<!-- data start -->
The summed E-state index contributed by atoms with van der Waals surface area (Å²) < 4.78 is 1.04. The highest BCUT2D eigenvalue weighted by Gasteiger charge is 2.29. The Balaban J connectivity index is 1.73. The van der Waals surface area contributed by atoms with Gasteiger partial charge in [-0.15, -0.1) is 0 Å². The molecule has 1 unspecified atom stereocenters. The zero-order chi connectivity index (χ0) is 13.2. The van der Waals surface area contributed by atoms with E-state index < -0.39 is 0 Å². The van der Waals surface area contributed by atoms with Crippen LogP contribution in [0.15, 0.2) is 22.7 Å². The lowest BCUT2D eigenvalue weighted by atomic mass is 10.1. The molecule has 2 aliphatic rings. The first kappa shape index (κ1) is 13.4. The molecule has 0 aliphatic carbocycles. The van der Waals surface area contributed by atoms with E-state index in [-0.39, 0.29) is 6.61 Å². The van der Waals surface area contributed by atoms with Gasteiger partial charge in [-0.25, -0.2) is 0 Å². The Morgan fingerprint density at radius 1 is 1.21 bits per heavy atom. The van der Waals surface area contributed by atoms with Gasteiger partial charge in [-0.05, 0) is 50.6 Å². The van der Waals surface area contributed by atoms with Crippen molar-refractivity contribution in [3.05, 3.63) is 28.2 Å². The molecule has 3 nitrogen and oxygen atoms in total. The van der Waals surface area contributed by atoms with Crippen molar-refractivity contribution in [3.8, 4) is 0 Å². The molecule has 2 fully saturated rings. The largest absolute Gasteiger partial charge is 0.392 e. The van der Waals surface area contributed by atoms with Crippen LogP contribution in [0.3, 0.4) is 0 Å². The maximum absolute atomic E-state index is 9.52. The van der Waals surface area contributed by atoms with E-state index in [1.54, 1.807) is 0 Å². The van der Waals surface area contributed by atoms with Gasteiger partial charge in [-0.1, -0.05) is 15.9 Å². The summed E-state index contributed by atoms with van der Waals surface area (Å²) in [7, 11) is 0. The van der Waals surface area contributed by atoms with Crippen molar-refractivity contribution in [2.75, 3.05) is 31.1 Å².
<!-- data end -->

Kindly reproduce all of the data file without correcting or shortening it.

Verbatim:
The summed E-state index contributed by atoms with van der Waals surface area (Å²) < 4.78 is 1.04. The highest BCUT2D eigenvalue weighted by Gasteiger charge is 2.29. The Balaban J connectivity index is 1.73. The van der Waals surface area contributed by atoms with Gasteiger partial charge in [-0.15, -0.1) is 0 Å². The molecule has 1 unspecified atom stereocenters. The zero-order chi connectivity index (χ0) is 13.2. The van der Waals surface area contributed by atoms with E-state index < -0.39 is 0 Å². The van der Waals surface area contributed by atoms with Crippen LogP contribution in [0.15, 0.2) is 22.7 Å². The lowest BCUT2D eigenvalue weighted by atomic mass is 10.1. The molecule has 2 aliphatic rings. The first kappa shape index (κ1) is 13.4. The molecule has 0 aliphatic carbocycles. The van der Waals surface area contributed by atoms with E-state index in [-0.39, 0.29) is 6.61 Å². The van der Waals surface area contributed by atoms with Gasteiger partial charge in [-0.25, -0.2) is 0 Å². The Morgan fingerprint density at radius 1 is 1.21 bits per heavy atom. The van der Waals surface area contributed by atoms with Gasteiger partial charge in [-0.05, 0) is 50.6 Å². The van der Waals surface area contributed by atoms with Crippen molar-refractivity contribution in [3.05, 3.63) is 28.2 Å². The molecule has 3 nitrogen and oxygen atoms in total. The van der Waals surface area contributed by atoms with Crippen molar-refractivity contribution in [3.8, 4) is 0 Å². The molecule has 2 fully saturated rings. The largest absolute Gasteiger partial charge is 0.392 e. The van der Waals surface area contributed by atoms with Crippen LogP contribution in [0.3, 0.4) is 0 Å². The maximum absolute atomic E-state index is 9.52. The van der Waals surface area contributed by atoms with E-state index in [1.54, 1.807) is 0 Å². The van der Waals surface area contributed by atoms with Gasteiger partial charge in [-0.1, -0.05) is 15.9 Å². The summed E-state index contributed by atoms with van der Waals surface area (Å²) in [7, 11) is 0. The van der Waals surface area contributed by atoms with Crippen molar-refractivity contribution in [2.75, 3.05) is 31.1 Å².